After adjusting for age, sex, race and other cardiovascular risk factors, researchers found marital status was independently associated with cardiovascular disease. These findings were consistent for both men and women across the four conditions.
In particular, married people were 5 percent less likely to have any vascular disease compared with singles. They also had 8 percent, 9 percent and 19 percent lower odds of abdominal aortic aneurysm, cerebrovascular disease and peripheral arterial disease, respectively. The odds of coronary disease were lower in married subjects compared with those who were widowed and divorced, but this was not statistically significant when compared to single subjects, which were used as the reference group for comparison.
On the other hand, being divorced or widowed was associated with a greater likelihood of vascular disease compared with being single or married. After multivariable adjustment, widowers had 3 percent higher odds of any vascular disease and 7 percent higher odds of coronary artery disease. Divorce was linked with a higher likelihood of any vascular disease, abdominal aortic aneurysm, coronary artery disease and cerebrovascular disease.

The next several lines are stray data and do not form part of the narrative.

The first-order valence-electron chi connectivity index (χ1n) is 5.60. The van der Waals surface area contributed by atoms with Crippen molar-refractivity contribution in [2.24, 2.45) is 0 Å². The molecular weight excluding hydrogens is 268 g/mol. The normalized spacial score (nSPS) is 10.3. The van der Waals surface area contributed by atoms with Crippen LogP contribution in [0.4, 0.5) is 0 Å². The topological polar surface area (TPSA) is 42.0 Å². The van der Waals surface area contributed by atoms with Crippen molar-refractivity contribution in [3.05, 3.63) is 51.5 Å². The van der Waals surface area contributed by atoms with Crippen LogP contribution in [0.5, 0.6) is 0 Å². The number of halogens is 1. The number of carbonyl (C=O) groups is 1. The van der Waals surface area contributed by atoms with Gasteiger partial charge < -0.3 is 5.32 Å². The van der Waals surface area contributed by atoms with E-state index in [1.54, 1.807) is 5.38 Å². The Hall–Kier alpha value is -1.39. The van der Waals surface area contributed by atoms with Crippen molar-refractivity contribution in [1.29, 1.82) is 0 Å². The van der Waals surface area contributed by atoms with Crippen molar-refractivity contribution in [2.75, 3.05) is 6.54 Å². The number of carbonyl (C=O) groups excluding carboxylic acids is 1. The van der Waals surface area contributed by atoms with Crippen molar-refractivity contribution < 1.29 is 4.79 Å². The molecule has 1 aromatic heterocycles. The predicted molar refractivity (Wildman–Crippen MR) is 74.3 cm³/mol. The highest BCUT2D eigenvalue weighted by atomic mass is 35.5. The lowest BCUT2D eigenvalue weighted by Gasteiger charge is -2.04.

"The association between marriage and a lower likelihood of vascular disease is stronger among younger subjects, which we didn't anticipate," Alviar said.
For people aged 50 and younger, marriage is associated with 12 percent lower odds of any vascular disease. This number drops to 7 percent for people ages 51 to 60 and only 4 percent for those 61 and older.
"Of course, it's true that not all marriages are created equal, but we would expect the size of this study population to account for variations in good and bad marriages," Alviar said.
The database researchers used consists primarily of
|Contact: Beth Casteel|
American College of Cardiology